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(The 2021 Toronto International Film Festival runs Sep 9-Sep 18 in Toronto, Canada. HtN has a ton of coverage from the fest so stay tuned! Like what you see here on Hammer to Nail? Why not give just $1.00 per month via Patreon to help keep us going?)

BEBA is an autobiographical documentary by Rebeca Huntt about her complicated biracial upbringing in Manhattan. “Beba” was the childhood nickname that her mother gave her. The film traces the filmmaker’s family’s journey, as well as the trail she blazes for herself. For a critic to give BEBA a letter grade or a numerical score seems, in this case, a little fucked up. “I give your life a C-, if only it had more structure…” (Luckily we don’t score films here at Hammer to Nail.) BEBA is many things; a self portrait, a treatise on race, but most notably it is alive. Which is more than can be said for some documentaries. Perhaps the film is a bit self-indulgent, but how many white male filmmakers have made a self-indulgent first feature? One of the labels she gives herself towards the end of the film is ‘narcissistic,’ though the word seems harsh based on the footage we’ve seen to that point. The underlying mood is of young restlessness, which feels fresh and aspirational. An executive producer on the project is Academy award nominee Petra Costa (The Edge of Democracy), who uses a similar personal voiceover narration in her films. We need more personal stories told by women of color, so it’s encouraging to see how much support Huntt has had along the way. With BEBA, she clearly makes no compromises.

Like a diary, the film flows in chronological order, and covers a lot of ground. It’s understandable that Huntt jumps around so quickly, because so does her young life. A college semester abroad in Ghana brings back memories of her ancestors harvesting sugar cane. But the film only lingers there for a moment, off to the next diary entry. Huntt interviews both her parents, who are from the Dominican Republic (dad) and Venezuela (mom). She uses the peripheral moments of the interview to great effect, and just when her mother is about to start answering some questions, the film turns the page. Pacing is key here in creating a hypnotic cadence that makes the film feel like one long spoken word poem.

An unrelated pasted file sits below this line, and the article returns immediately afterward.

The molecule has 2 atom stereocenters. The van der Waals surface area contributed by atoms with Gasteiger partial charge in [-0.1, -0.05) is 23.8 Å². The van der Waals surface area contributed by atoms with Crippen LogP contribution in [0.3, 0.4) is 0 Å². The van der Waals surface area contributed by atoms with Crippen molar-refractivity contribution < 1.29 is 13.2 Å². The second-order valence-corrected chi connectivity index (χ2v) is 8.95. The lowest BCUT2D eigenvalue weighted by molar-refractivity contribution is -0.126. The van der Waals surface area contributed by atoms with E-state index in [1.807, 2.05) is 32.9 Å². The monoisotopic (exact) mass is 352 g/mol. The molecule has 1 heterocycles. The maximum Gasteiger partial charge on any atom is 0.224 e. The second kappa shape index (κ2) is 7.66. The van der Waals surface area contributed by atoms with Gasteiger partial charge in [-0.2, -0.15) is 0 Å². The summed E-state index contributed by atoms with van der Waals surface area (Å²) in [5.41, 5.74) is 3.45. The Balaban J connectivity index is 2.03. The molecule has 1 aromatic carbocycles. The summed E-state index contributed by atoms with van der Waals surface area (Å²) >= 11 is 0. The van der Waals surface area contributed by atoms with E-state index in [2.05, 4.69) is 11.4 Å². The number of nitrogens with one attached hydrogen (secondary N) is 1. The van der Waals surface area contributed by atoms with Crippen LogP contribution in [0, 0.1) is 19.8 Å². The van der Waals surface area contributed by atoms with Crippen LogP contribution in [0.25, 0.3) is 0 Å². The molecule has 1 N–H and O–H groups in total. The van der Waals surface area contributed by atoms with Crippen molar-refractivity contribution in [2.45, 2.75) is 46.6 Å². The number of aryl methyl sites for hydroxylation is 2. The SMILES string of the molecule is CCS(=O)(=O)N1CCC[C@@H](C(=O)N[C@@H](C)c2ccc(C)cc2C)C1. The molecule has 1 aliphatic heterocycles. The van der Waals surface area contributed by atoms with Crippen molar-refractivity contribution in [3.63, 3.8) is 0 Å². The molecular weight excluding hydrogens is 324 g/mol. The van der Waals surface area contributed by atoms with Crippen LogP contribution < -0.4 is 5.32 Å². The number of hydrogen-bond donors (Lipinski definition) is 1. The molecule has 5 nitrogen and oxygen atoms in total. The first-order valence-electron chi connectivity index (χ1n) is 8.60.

I’m not equipped to address some of the larger themes in the film relating to race, but Huntt’s stories are powerful and we should be listening. One scene recalls Beba gathering empty crack vials for a school project, not understanding what they were but being drawn to them because they ‘looked pretty.’ Later she attends Bard college and is swept up into the popular group of pretty white kids. Despite being beloved by her friend group, she wrestles with the feeling of not fitting in. This feeling is heightened in a cringeworthy conversation she has with three white college liberals who question the tactics of the Black Lives Matter uprising, and Beba understandably boils over like a teapot.

On technical merits, the film passes with flying colors. (Remember, no grades here). Most notable is the editing by Isabel Freeman, who finds a rhythm to keep the audience engaged throughout. The 16mm cinematography by Sophia Stieglitz is gorgeous to look at on the big screen, but not exactly boundary pushing. Another highlight is the music, which careens from one end of the spectrum – a Catch Me If You Can style score that fits perfectly, to Doris Wilson’s Big Flame, which Netflix subscribers will recognize as the theme song to I Think You Should Leave. Ya Ya Ya Ya Ya Ya, Yaa-aaaah. There’s a big flame in Beba’s heart.

– Matthew Delman (@ItsTheRealDel)

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Matt Delman is the Editor-at-large for Hammer to Nail, spearheading the redesign and relaunch of the site in January 2020. Delman has been a frequent contributor since 2015, with boots on the ground at film festivals across North America. He also runs a boutique digital marketing agency, 3rd Impression, that specializes in social media advertising for independent film. He was recently featured in Filmmaker Magazine for his innovative digital strategies.

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